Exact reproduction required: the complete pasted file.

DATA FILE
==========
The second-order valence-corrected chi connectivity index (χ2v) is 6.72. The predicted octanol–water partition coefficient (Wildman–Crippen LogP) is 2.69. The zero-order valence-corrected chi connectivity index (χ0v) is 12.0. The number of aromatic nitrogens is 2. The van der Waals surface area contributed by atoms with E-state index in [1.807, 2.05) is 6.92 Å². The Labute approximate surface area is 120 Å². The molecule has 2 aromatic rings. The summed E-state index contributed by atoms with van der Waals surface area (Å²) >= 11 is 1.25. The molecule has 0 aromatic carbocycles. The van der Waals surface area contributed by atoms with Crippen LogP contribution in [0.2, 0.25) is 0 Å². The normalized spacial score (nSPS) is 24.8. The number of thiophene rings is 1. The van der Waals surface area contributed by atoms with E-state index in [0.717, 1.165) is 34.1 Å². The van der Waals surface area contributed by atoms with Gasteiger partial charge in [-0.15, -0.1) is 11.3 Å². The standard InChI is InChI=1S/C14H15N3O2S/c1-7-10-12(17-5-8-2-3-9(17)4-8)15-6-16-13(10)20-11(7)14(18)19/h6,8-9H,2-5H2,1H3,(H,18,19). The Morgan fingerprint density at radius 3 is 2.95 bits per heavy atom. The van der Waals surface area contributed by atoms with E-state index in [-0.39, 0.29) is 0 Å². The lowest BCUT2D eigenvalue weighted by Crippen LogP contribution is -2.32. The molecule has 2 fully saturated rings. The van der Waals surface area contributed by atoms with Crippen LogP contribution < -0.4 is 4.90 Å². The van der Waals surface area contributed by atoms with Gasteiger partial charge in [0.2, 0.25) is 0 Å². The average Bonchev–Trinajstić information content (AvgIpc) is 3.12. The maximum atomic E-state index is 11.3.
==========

The second-order valence-corrected chi connectivity index (χ2v) is 6.72. The predicted octanol–water partition coefficient (Wildman–Crippen LogP) is 2.69. The zero-order valence-corrected chi connectivity index (χ0v) is 12.0. The number of aromatic nitrogens is 2. The van der Waals surface area contributed by atoms with E-state index in [1.807, 2.05) is 6.92 Å². The Labute approximate surface area is 120 Å². The molecule has 2 aromatic rings. The summed E-state index contributed by atoms with van der Waals surface area (Å²) >= 11 is 1.25. The molecule has 0 aromatic carbocycles. The van der Waals surface area contributed by atoms with Crippen LogP contribution in [0.2, 0.25) is 0 Å². The normalized spacial score (nSPS) is 24.8. The number of thiophene rings is 1. The van der Waals surface area contributed by atoms with E-state index in [0.717, 1.165) is 34.1 Å². The van der Waals surface area contributed by atoms with Gasteiger partial charge in [-0.15, -0.1) is 11.3 Å². The standard InChI is InChI=1S/C14H15N3O2S/c1-7-10-12(17-5-8-2-3-9(17)4-8)15-6-16-13(10)20-11(7)14(18)19/h6,8-9H,2-5H2,1H3,(H,18,19). The Morgan fingerprint density at radius 3 is 2.95 bits per heavy atom. The van der Waals surface area contributed by atoms with E-state index in [-0.39, 0.29) is 0 Å². The lowest BCUT2D eigenvalue weighted by Crippen LogP contribution is -2.32. The molecule has 2 fully saturated rings. The van der Waals surface area contributed by atoms with Crippen LogP contribution < -0.4 is 4.90 Å². The van der Waals surface area contributed by atoms with Gasteiger partial charge in [0.2, 0.25) is 0 Å². The average Bonchev–Trinajstić information content (AvgIpc) is 3.12. The maximum atomic E-state index is 11.3.